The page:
Reviews of Let's Play Two: The Legend of Mr. Cub, The Life of Ernie Banks

"A remarkable new book... There is no question that Banks was a heroic figure, made more so by Rapoport’s exciting and stylish writing, his obvious affection for the man and the ballplayer." ―Rick Kogan, Chicago Tribune (Click to read full review.)
"An admirable biography...Rapoport works diligently to penetrate the curtain of enthusiasm in which Banks wrapped himself." ―Richard Babock, The Wall Street Journal (Click to read full review.)
"An extensively researched portrayal of the public figure as well as the lesser-known, private Banks. " ―Washington Post
“This marvelous look at the life of a beloved athlete should be essential reading for baseball fans, and Cubs lovers especially.” ―Publisher's Weekly, starred review and Publisher's Weekly Book of the Week April 1.
"A refreshing sports biography that punctures common myths about one of baseball’s greats." ―Kirkus Reviews
"Rapoport has written one of the better sports biographies of the century." ―Jeremy Beer, National Review
“Baseball fans of sufficient vintage to remember Ike at 1600 will enjoy this walk down Memory Lane.” ―Larry Thornberry, The American Spectator (Click to read full review.)
Listen to Ron discuss Let's Play Two with Scott Simon on NPR's Weekend Edition.
Listen to "Only A Game" and its ingenious dramatization of the prologue to "Let's Play Two."
Four authors talked about biography and their books on the lives of legendary African Americans. The participants were David Blight, Frederick Douglass: Prophet of Freedom; Jeffrey Stewart, The New Negro: The Life of Alain Locke; Raymond Arsenault, Arthur Ashe: A Life; and Ron Rapoport, Let’s Play Two: The Legend of Mr. Cub, the Life of Ernie Banks. This event was part of the 2019 Los Angeles Times Festival of Books.
See Ron discuss Let's Play Two on WTTW's Chicago Tonight.
"Growing up, every kid I knew wanted to be Ernie Banks, Chicago's 'Mr. Cub.' But there was much more to Ernie than his MVP seasons or his famously sunny outward demeanor. Let's Play Two captures the best of Banks' playing moments, but also delves deeply into a man who did not seem to want you to know more than you could see. Rapoport, a legendary Chicago sportswriter, has written a fascinating, readable, and impeccably researched book about a man who was a Hall of Famer, but also a decided creature of his times." ―Scott Turow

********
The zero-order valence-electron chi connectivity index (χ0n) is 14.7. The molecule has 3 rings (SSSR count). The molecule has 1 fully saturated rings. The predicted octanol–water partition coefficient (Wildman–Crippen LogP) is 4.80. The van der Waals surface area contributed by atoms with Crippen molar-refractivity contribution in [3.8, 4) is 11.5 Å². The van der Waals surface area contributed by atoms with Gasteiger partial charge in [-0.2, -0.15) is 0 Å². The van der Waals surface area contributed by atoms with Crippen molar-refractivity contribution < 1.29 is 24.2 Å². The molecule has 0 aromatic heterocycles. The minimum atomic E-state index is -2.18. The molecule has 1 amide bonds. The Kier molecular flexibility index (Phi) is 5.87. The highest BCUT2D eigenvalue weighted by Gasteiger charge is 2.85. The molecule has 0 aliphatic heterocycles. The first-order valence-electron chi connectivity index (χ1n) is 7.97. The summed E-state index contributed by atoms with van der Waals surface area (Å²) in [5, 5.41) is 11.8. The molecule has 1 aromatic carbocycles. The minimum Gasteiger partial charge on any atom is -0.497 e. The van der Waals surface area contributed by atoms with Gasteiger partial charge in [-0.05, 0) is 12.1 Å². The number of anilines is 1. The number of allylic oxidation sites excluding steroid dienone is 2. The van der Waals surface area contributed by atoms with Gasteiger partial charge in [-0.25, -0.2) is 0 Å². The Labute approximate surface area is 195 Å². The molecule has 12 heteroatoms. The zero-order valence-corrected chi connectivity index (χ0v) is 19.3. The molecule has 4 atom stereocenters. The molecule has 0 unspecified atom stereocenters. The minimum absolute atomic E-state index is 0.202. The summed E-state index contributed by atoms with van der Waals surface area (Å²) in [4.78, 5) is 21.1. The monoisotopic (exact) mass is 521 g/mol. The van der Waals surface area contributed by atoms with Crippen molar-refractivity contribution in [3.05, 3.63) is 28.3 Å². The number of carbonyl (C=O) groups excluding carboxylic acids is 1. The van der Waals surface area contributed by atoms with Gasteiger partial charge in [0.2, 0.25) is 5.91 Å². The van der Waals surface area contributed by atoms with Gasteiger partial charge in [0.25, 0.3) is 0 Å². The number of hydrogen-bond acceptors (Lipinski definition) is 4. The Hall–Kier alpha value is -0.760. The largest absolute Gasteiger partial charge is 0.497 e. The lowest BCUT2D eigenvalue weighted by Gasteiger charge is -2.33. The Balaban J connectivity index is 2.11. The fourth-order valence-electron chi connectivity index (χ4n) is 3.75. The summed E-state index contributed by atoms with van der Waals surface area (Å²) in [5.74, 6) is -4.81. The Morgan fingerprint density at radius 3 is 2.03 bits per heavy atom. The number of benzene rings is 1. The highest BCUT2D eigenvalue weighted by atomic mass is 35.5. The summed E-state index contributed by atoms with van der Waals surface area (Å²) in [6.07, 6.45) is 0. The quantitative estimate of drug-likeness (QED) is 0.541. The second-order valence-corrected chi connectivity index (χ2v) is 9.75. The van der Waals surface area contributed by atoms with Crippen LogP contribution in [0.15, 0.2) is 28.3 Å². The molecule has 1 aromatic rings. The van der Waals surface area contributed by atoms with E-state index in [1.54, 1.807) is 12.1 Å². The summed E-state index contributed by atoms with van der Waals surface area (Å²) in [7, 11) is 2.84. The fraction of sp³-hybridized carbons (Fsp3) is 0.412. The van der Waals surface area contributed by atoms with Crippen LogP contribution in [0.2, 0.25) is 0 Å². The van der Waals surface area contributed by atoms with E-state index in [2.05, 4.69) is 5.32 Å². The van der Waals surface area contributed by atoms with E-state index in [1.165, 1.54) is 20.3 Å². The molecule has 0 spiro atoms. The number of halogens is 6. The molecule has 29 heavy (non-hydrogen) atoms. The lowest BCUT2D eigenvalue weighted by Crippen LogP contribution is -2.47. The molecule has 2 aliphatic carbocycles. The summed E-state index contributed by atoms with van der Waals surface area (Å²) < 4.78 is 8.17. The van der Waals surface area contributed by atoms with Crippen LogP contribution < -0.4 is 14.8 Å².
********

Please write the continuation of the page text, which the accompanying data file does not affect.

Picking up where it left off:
"This is a wonderful book worthy of all the energy and vitality Ernie Banks brought to his remarkable career. But it is also a revealing portrait of the often difficult life of a black ballplayer in America and the often lonely man imprisoned and isolated by his exuberant outer image." ―Ken Burns
"Hooray! Ernie Banks now has the Hall-of-Fame biography he deserves thanks to Ron Rapoport. This well-researched, beautifully written book is everything a baseball fan could want. Cubs fans, of course, will want to buy two." ―Jonathan Eig, author of Luckiest Man: The Life and Death of Lou Gehrig and Ali: A Life
"Ernie Banks crossed the bridge from a segregated nation and national pastime to a better place, smiling all the way. Although his smile was real, so were the scarring experiences he smiled through. He was more complicated and interesting than the human sunbeam he chose to resemble. With a reporter's diligence and a historian's sensibility, Ron Rapoport tells Banks' story, and that of the different nations at the two ends of the bridge." ―George F. Will
"This is the definitive biography of baseball's Mr. Sunshine, and Ron Rapoport is the one writer who knew him best and could tell it like it was -- including the 'other side of sunshine.'" ―Bill Madden, author of Steinbrenner: The Last Lion of Baseball
"Ron Rapoport has done a magnificent job lifting the veil and illuminating the shadows in Let’s Play Two: The Legend of Mr. Cub, the Life of Ernie Banks. ... Rapoport goes at his subject with a reporter’s eye, filling Let’s Play Two with details that should be a revelation to many, though some will merely jog the memories of older die-hard Cubs fans. ―Phil Rosenthal, Chicago Tribune (Click to read full review.)